Why am I in a field with 20 pensioners, all of us going brr, brr, brr, brr brrrrrrrrrr in unison? What a vision is this cagouled collective of hip replacements and walking sticks moving in unison through the church meadow making bizarre sounds.
Now a chit, chat, chat, chit, chit chat sound, then an extremely rare spiggedly, wiggedly, spiggedly, wiggedly. It's like a mass geriatric break-out from the lunatic asylum.
And I, a little red-faced, am in the middle of this school of spritely souls as it darts hither and yon from brook to copse and back again. Every now and again, the leader stops and bids the rest to listen. We do so and, yes, it is possible to hear a different sound. A chew, chew, chew, chew in rapid time.
Short seconds later, the group is chew, chewing for all its worth, to the delight of the leader, the man they simply call John.
Look, I won't say that I was chew, chewing. You see, it was too early in the day and the embarrassment was intense.
Not one to run with the crowd, I wasn't sure I wanted to be told to chew, chew in time with everyone else. It wasn't even my idea to be in that ruddy meadow on a Saturday morning with the cast of One Foot in the Grave.
A friend and I have embarked on a search for stress-busting ways to spend some of the weekend, to struggle free from The Man's iron grip on our shoulders during the rest of the week.
We have already become quite familiar, walking along the estuary, binoculars in hand, misidentifying harbour birds.
The old Clash concert-going me has long since been buried six feet under the rubble of my own disbelief.
But now my friend was suggesting something on an altogether higher plane. A morning of birdsong rambling with a proper expert and all.
I said yes one Saturday evening after too many bottles of Budvar, because I wanted to shock my kids with how square I'd become, a post-modernist statement, if you like. I'd no intention of actually going.
Fast-forward to last weekend and John is telling us we will hear up to 20 different songs in this one patch of scrub. I am the youngest in the party. One woman tells us she is 93. John leads us to the edge of a hedgerow. My friend and I loiter at the back, the class ne'er-do-wells. Shush, John suddenly says. Can you hear?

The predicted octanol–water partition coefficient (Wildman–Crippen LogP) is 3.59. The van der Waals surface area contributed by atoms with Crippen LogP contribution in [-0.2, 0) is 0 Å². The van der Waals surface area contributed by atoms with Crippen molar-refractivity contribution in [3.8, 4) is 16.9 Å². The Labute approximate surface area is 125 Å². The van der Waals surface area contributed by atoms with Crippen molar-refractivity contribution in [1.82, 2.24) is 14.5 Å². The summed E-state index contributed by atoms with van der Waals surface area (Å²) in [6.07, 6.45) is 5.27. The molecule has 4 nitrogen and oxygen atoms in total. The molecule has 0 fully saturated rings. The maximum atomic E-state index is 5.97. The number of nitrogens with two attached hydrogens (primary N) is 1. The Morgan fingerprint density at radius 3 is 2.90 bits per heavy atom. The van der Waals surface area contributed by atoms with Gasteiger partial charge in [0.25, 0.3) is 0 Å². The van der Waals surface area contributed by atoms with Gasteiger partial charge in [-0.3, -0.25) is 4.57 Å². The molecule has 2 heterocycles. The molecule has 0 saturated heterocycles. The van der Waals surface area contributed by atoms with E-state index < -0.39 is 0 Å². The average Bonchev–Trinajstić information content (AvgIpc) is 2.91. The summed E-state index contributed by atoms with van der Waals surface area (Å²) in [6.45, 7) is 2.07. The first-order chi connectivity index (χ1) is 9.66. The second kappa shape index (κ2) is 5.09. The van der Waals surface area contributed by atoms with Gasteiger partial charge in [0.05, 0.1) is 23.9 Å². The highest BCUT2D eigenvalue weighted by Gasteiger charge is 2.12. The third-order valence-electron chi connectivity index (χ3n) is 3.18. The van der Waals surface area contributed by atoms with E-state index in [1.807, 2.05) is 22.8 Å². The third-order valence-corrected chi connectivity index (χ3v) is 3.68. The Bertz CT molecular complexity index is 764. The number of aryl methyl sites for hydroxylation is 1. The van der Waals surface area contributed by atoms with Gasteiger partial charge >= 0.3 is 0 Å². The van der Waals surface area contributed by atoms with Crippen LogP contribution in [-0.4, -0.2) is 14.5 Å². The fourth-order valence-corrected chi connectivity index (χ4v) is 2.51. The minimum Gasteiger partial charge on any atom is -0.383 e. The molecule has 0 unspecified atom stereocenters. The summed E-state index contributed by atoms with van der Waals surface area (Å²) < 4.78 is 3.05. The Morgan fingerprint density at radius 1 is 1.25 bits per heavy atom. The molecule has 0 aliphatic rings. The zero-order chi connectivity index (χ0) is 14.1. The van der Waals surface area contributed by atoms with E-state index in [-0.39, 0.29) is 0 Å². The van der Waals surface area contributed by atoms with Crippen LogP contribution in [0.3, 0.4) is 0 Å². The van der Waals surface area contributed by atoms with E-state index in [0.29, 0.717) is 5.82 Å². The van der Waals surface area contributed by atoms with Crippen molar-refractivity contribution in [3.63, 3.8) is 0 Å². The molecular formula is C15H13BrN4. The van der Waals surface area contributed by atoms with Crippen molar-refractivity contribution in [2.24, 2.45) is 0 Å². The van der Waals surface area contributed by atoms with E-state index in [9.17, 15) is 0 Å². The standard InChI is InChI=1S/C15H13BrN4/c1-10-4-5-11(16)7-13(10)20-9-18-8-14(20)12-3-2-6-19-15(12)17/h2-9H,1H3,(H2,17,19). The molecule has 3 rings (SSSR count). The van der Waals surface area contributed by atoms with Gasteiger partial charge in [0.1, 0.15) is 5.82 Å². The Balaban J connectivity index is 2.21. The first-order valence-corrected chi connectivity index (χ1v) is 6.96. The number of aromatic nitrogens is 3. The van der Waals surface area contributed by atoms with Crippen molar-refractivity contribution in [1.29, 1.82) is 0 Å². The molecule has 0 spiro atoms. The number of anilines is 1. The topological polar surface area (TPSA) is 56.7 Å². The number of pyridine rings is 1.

Then he does it. Makes a crazy noise with his mouth that seems to say chiff, chiff, chat, chiff, chiff, chat. Then everyone's at it. Making the same noise.
It's a Chiff Chaff cries our 93-year-old, naming the first warbler of the day. The little blighter can't be that happy with his unimaginative phonetic name.
So this is to be the terrible pattern. Not only will we have to strain our ears to distinguish one sound out of the cacophony, we will then have to mimic it en masse, like a murmuration of madmen.
These people have been before and understand what's expected of them. They do the wren, the robin (hugely complex, by the way), the long-tailed tit and, finally, the greenfinch, the brrr, brrr of the first sentence.
At first, I refuse to get involved, but as time flows, the pastoral scene seeps into the soul and the knots and tensions of the week untangle, I look around at my half-witted, but joyous new friends and decide I, too, want to be like them.
My pal and I are soon a pair of great tits, cooing in unison. We receive beatific smiles back from the rest of John's cult, now we are signed-up members. We even cup our ears in the direction of specific sounds, a tell-tale sign of expertise. Our group is as one.
How we laugh when one of us mixes up a white throat with a black cap and politely hurrah when another harks a willow warbler without John's help. We all seek his approval.
Towards the end, I find myself moving out of my own body, listening to myself chip, chooee, chaaooo (the chaffinch, if you must know) to my heart's content.
At the end, my friend and I have to walk home the same way we have just been and the birds are still at it.
Do you recognise any of them, I ask guiltily. Nope, he confesses. We say no more, but agree to come back for revision next week.